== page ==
You make a Difference Award

Those Who Make a Difference: November 2020


N Student Jasiah AndrewsNiles North sophomore Jasiah Andrews was honored as North’s Remote Learning Student of the Month and Niles West’s Becky Tuecke, a Physical Welfare teacher and senior Harsi Gandhi were honored for their contributions to the Physical Education (PE) Leader program by the D219 Board of Education at its November 4 meeting. The three were recognized with the Those Who Make a Difference Award.

Niles North Principal James Edwards introduced Jasiah Andrews, who joined District 219 as a transfer student at the beginning of this school year. Edwards praised Jasiah for stepping up to the challenges of learning via remote learning even at the same time as he was moving to a new town and starting at a new school.

Edwards shared testimonials to Jasiah’s accomplishments from several of his teachers. Psychology teacher Erik Kaiser wrote, “Jasiah always challenges the class with the great questions he poses.  His leadership extends to clarify the homework or expectations for the whole class and to double check assignments. He communicates frequently when he has questions. His input is invaluable as it gives me a handle on what students may need as we progress through the units.  It’s like having another teacher in the room.” 

English teacher Amanda Hussain said, “Jasiah brings a smile to my face every single class, and I tell him so often!  He is the first to say hello and ask how I am (which isn’t easy for most kids to do), and usually the last to leave class because he has some insightful question to ask about the lesson.  As a transfer student to North, and navigating remote learning for the first time,  he has been nothing short of amazing.  He is kind, patient, hardworking, and makes me feel energized the way I usually feel when we are in person learning. Even when he has fallen behind, he has advocated for himself and demonstrated maturity.”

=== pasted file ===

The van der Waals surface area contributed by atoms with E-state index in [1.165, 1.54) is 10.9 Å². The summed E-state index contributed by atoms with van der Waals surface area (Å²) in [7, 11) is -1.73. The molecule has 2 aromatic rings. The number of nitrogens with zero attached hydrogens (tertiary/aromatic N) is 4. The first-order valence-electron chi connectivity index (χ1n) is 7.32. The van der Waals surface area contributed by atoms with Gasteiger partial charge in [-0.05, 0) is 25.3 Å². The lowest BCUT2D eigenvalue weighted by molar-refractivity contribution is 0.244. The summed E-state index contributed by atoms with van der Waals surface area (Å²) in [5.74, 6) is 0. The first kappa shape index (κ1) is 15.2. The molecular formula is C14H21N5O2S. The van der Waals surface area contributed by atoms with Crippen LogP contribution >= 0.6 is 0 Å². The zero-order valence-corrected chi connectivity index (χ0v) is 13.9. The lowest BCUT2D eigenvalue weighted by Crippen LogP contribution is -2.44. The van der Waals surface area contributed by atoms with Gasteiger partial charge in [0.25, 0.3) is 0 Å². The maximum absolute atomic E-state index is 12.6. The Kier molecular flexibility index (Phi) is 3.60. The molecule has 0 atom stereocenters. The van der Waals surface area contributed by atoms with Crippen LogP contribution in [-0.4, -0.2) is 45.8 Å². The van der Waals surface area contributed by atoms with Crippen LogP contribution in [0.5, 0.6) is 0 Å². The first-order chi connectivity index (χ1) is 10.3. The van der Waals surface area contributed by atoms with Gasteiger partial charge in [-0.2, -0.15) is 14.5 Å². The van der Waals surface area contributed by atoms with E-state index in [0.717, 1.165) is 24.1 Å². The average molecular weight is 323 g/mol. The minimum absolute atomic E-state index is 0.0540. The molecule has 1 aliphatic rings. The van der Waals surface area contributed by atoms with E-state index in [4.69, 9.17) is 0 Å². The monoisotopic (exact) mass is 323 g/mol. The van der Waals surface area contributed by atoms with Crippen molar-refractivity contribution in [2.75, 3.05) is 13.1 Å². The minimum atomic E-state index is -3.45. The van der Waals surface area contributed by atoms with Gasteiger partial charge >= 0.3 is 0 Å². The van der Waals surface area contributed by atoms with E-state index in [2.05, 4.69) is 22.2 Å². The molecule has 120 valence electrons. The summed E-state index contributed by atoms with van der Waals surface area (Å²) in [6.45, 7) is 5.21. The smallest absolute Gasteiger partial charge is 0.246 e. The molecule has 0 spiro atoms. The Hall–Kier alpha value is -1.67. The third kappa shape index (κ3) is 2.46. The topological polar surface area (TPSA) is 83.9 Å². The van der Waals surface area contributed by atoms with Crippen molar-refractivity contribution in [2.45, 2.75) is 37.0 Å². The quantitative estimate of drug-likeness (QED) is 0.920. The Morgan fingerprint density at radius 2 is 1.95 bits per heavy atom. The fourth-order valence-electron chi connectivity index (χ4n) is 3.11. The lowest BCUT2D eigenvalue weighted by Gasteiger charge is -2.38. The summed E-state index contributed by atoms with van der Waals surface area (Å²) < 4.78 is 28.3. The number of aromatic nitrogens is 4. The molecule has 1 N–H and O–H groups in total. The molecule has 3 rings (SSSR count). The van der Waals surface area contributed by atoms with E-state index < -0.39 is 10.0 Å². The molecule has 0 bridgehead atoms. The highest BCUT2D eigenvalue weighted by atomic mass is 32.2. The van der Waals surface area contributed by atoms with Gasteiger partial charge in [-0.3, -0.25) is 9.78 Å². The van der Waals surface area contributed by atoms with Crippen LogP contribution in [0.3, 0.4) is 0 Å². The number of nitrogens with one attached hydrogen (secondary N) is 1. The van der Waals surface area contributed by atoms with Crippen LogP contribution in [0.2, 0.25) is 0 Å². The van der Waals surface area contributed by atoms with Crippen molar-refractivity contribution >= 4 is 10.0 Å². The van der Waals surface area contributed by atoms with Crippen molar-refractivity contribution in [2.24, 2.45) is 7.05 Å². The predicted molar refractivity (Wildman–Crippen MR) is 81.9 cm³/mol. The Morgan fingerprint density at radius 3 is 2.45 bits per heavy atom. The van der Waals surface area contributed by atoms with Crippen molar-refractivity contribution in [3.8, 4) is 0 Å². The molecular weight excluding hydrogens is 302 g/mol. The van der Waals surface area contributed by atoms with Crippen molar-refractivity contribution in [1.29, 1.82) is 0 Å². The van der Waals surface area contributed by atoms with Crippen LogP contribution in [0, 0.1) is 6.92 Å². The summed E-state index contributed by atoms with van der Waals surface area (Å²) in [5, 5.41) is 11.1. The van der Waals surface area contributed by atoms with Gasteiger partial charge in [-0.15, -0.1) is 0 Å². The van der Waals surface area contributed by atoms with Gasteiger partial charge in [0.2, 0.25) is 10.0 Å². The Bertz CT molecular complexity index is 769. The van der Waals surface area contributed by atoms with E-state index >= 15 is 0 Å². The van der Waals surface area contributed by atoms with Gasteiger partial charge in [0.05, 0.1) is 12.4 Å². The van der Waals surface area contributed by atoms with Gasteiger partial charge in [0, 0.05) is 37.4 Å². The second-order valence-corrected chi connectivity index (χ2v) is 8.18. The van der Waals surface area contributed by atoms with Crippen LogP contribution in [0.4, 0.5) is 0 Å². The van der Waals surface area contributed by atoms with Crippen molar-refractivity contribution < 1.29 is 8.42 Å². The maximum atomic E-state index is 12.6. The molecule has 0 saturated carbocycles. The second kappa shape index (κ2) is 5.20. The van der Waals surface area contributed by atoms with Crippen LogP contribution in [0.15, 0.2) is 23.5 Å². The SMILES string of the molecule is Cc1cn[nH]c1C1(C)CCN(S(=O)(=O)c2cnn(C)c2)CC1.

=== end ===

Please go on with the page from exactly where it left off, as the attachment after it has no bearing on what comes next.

Physical Welfare teacher and Head Basketball Coach Glenn Olson said, “I call him a breath of fresh air!  He greets me everyday in class with fantastic energy.  At the basketball contact days he was so coachable and eager to learn.  His desire to be great will separate himself from his peers.  He is an INSPIRING student/athlete.” 

Science teacher Ashlee Miller-Berry nominated Jasiah for the award. She said, “Since the beginning of the year, Jasiah Andrews has been a rock star in this virtual learning world that we find ourselves in.  He participates fully in our Conceptual Chemistry course, often being brave and asking questions that other students might have but are afraid to ask.  I can always count on him to be our summarizer of topics, most of the time explaining the point of the lesson better than I would.  He is courteous and helpful to other students and stands out as a leader in my class.  He is thoughtful, kind, and a model student leader within my classroom.”

Jasiah shared with the board that he was looking forward to transferring to Niles North to be part of the basketball team, which he loves, but that he was surprised to find out how wonderful the academic offerings are at North.

With the world in such a bad place because of problems like the pandemic, Jasiah said, he realizes the importance “of feeling uplifted and upbeat.” He said he appreciates the fact that his teachers tell him he’s “a great student,” but that is made possible because “they are such great teachers.”  Given all the challenges these days, he said, “It’s important for me to bring love into the classroom.”

Niles West Principal Karen Ritter introduced Those Who Make a Difference winners Becky Tuecke, who teaches the PE Leaders class and a special student in her class, Harsi Gandhi.